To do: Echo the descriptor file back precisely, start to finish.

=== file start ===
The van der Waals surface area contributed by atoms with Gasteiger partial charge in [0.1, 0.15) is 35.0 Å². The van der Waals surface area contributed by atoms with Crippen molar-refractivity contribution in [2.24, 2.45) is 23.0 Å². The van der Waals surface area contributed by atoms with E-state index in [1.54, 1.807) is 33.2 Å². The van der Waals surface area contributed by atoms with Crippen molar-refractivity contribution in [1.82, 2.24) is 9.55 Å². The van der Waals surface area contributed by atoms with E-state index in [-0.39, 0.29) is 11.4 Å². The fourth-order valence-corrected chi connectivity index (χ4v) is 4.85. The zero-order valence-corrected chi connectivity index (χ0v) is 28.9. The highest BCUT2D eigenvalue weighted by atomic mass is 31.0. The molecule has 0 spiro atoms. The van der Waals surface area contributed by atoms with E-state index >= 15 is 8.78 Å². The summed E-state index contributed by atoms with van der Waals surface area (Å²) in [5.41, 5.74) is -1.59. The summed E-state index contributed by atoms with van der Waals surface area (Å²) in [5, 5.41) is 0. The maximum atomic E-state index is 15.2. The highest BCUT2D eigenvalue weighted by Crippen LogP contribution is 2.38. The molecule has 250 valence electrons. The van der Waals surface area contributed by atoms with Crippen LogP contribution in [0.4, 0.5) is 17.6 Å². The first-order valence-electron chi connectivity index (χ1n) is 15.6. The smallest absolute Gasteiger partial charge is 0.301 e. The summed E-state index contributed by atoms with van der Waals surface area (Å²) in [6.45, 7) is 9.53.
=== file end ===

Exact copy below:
The van der Waals surface area contributed by atoms with Gasteiger partial charge in [0.1, 0.15) is 35.0 Å². The van der Waals surface area contributed by atoms with Crippen molar-refractivity contribution in [2.24, 2.45) is 23.0 Å². The van der Waals surface area contributed by atoms with E-state index in [1.54, 1.807) is 33.2 Å². The van der Waals surface area contributed by atoms with Crippen molar-refractivity contribution in [1.82, 2.24) is 9.55 Å². The van der Waals surface area contributed by atoms with E-state index in [-0.39, 0.29) is 11.4 Å². The fourth-order valence-corrected chi connectivity index (χ4v) is 4.85. The zero-order valence-corrected chi connectivity index (χ0v) is 28.9. The highest BCUT2D eigenvalue weighted by atomic mass is 31.0. The molecule has 0 spiro atoms. The van der Waals surface area contributed by atoms with E-state index >= 15 is 8.78 Å². The summed E-state index contributed by atoms with van der Waals surface area (Å²) in [5.41, 5.74) is -1.59. The summed E-state index contributed by atoms with van der Waals surface area (Å²) in [5, 5.41) is 0. The maximum atomic E-state index is 15.2. The highest BCUT2D eigenvalue weighted by Crippen LogP contribution is 2.38. The molecule has 250 valence electrons. The van der Waals surface area contributed by atoms with Crippen LogP contribution in [0.4, 0.5) is 17.6 Å². The first-order valence-electron chi connectivity index (χ1n) is 15.6. The smallest absolute Gasteiger partial charge is 0.301 e. The summed E-state index contributed by atoms with van der Waals surface area (Å²) in [6.45, 7) is 9.53.